The U.S. Postal Service filed two negotiated service agreement cases with the Postal Rate Commission yesterday seeking a three-year test with Bank One Corp. and Discover Financial Services Inc.
Negotiated service agreements are special service and rate arrangements negotiated between the USPS and a mailer or group of mailers. Proponents say NSAs will encourage greater volume by rewarding the postal service's major customers with discounts and premium services.
Capital One has the only NSA in effect received the first NSA last year.
Under the proposal, Bank One would be eligible for volume discounts of 2.5 cents to 5 cents per piece for the next three years if its annual First-Class bulk volume exceeds 535 million pieces. Discover would be eligible for discounts of 2.5 cents to 4.5 cents per piece if its annual First-Class bulk volume exceeds 405 million pieces. The discounts rise as volume increases and are higher than those given for automated First-Class letters that are presorted by ZIP code and carrier route.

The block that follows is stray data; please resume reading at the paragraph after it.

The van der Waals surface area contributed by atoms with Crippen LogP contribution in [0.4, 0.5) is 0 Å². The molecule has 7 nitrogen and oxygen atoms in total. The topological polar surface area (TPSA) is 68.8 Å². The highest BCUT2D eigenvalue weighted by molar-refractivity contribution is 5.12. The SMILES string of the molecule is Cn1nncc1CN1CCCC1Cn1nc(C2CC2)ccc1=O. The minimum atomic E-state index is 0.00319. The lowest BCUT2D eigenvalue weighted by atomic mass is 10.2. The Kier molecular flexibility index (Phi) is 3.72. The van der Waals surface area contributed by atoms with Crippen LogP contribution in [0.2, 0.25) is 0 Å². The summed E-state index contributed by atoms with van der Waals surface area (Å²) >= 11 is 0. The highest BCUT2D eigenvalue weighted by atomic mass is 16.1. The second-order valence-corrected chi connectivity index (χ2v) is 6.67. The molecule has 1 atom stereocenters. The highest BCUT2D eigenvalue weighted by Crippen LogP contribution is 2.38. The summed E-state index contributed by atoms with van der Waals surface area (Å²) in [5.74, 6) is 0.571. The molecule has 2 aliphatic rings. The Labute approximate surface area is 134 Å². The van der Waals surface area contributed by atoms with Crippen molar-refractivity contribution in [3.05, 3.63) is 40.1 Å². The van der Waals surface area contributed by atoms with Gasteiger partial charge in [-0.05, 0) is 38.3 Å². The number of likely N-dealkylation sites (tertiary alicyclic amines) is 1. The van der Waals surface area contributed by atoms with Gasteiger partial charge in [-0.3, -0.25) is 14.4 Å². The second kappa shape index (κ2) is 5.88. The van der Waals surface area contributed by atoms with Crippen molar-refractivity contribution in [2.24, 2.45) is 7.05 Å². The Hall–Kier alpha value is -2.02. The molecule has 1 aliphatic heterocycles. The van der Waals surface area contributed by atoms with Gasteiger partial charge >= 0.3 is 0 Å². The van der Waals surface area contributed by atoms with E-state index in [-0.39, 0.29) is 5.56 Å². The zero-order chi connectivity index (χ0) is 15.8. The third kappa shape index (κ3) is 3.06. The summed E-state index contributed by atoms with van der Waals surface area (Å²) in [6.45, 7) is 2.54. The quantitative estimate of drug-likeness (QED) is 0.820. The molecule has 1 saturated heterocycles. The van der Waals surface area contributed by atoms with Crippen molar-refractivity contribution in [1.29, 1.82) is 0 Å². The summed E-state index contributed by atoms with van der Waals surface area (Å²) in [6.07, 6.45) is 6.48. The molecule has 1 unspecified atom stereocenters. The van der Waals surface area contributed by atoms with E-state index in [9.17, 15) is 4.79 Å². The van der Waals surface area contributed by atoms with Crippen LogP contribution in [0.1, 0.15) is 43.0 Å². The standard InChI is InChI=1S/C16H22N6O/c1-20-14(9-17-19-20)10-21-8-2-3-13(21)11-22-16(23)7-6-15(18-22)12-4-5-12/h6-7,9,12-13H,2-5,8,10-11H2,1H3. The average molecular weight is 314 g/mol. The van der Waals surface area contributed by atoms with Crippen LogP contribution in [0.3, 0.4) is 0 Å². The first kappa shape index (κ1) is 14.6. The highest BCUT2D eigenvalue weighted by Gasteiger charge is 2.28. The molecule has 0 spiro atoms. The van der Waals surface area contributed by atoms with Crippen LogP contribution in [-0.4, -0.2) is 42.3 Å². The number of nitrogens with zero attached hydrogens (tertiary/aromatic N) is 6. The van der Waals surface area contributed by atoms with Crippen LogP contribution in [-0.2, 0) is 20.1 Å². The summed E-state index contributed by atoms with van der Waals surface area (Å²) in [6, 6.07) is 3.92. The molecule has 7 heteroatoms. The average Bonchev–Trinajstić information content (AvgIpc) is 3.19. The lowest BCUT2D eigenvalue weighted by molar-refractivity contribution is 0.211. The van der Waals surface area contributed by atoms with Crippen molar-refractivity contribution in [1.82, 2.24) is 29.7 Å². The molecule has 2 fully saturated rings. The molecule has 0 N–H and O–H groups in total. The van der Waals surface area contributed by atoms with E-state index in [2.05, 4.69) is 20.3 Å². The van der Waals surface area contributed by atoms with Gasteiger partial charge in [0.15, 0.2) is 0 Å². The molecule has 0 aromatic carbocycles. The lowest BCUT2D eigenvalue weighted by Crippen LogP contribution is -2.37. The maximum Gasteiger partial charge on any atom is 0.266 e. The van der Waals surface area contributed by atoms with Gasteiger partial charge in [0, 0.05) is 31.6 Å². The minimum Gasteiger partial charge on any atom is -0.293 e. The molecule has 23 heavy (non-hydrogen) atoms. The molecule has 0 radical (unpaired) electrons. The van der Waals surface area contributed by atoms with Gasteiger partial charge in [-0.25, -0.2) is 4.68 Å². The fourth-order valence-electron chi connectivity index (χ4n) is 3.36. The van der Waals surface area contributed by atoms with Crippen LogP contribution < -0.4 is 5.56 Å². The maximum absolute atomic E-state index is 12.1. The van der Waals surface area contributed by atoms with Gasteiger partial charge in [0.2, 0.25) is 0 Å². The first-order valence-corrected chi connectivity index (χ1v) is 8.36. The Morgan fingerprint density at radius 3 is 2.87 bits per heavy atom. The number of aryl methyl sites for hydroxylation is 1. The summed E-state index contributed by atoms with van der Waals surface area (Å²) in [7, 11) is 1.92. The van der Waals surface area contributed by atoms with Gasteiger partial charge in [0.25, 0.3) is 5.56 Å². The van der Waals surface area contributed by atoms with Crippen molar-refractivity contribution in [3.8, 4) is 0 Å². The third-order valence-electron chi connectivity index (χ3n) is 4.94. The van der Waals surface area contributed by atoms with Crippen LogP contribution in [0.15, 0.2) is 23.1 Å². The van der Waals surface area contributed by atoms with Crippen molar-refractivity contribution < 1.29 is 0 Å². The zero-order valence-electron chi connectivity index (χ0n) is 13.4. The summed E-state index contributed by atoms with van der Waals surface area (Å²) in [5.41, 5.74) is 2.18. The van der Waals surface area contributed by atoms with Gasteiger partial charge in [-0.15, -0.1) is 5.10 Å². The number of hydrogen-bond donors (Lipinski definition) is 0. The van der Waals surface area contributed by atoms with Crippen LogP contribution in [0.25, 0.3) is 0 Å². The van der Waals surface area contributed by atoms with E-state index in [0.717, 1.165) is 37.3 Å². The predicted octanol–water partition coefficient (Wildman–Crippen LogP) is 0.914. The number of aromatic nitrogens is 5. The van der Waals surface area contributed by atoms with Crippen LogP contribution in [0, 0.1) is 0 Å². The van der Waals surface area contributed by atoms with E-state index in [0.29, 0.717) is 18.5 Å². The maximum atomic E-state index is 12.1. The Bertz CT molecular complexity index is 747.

As part of the NSA, the postal service would not return undeliverable First-Class mail solicitations. Instead, the companies would receive electronic address corrections. Both companies also would have to update any databases they maintain for solicitation mail.
The NSAs aim to produce a net reduction in the postal service's costs related to handling undeliverable-as-addressed mail as well as reduce postage costs for both financial institutions.
For the Bank One filing, the USPS estimates it will benefit by $11.6 million over the life of the NSA: $7.7 million in Address Correction Service cost savings plus $6.8 million in increased contribution, minus $2.9 million in revenue. For Discover, the USPS expects to benefit by $6.8 million: $8 million in ACS cost savings and $2 million in increased contribution, minus $3.2 million in revenue.